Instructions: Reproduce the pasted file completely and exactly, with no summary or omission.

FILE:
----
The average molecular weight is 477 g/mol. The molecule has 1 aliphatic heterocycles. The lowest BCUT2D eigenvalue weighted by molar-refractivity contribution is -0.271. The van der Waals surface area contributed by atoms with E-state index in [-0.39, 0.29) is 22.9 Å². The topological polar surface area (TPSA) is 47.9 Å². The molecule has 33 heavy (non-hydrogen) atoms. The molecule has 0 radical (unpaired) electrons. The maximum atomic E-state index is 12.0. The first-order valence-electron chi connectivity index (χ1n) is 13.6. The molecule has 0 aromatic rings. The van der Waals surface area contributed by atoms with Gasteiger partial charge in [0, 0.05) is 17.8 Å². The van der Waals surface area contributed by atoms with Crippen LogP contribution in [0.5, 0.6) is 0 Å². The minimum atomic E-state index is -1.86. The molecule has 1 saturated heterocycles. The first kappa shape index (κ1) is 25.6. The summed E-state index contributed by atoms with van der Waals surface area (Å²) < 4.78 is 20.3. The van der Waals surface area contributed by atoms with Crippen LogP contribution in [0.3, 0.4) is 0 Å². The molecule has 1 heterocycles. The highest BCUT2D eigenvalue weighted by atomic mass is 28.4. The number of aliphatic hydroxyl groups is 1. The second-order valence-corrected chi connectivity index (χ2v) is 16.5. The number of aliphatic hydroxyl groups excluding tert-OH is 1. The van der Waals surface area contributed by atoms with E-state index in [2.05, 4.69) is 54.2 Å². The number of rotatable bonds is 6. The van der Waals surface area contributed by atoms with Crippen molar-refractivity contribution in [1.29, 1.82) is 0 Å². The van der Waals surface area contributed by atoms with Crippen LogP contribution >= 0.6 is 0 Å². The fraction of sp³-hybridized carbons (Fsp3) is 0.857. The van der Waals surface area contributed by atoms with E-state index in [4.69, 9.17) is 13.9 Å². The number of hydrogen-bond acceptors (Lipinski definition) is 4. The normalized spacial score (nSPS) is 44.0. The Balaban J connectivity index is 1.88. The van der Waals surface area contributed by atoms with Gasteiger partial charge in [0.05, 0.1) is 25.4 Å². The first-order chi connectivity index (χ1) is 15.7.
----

The average molecular weight is 477 g/mol. The molecule has 1 aliphatic heterocycles. The lowest BCUT2D eigenvalue weighted by molar-refractivity contribution is -0.271. The van der Waals surface area contributed by atoms with E-state index in [-0.39, 0.29) is 22.9 Å². The topological polar surface area (TPSA) is 47.9 Å². The molecule has 33 heavy (non-hydrogen) atoms. The molecule has 0 radical (unpaired) electrons. The maximum atomic E-state index is 12.0. The first-order valence-electron chi connectivity index (χ1n) is 13.6. The molecule has 0 aromatic rings. The van der Waals surface area contributed by atoms with Gasteiger partial charge in [0, 0.05) is 17.8 Å². The van der Waals surface area contributed by atoms with Crippen LogP contribution in [0.5, 0.6) is 0 Å². The minimum atomic E-state index is -1.86. The molecule has 1 saturated heterocycles. The first kappa shape index (κ1) is 25.6. The summed E-state index contributed by atoms with van der Waals surface area (Å²) < 4.78 is 20.3. The van der Waals surface area contributed by atoms with Crippen LogP contribution in [0.3, 0.4) is 0 Å². The molecule has 1 heterocycles. The highest BCUT2D eigenvalue weighted by atomic mass is 28.4. The number of aliphatic hydroxyl groups is 1. The second-order valence-corrected chi connectivity index (χ2v) is 16.5. The number of aliphatic hydroxyl groups excluding tert-OH is 1. The van der Waals surface area contributed by atoms with E-state index in [2.05, 4.69) is 54.2 Å². The number of rotatable bonds is 6. The van der Waals surface area contributed by atoms with Crippen molar-refractivity contribution in [1.29, 1.82) is 0 Å². The van der Waals surface area contributed by atoms with Crippen LogP contribution >= 0.6 is 0 Å². The fraction of sp³-hybridized carbons (Fsp3) is 0.857. The van der Waals surface area contributed by atoms with E-state index in [4.69, 9.17) is 13.9 Å². The number of hydrogen-bond acceptors (Lipinski definition) is 4. The normalized spacial score (nSPS) is 44.0. The Balaban J connectivity index is 1.88. The van der Waals surface area contributed by atoms with Gasteiger partial charge in [0.05, 0.1) is 25.4 Å². The first-order chi connectivity index (χ1) is 15.7.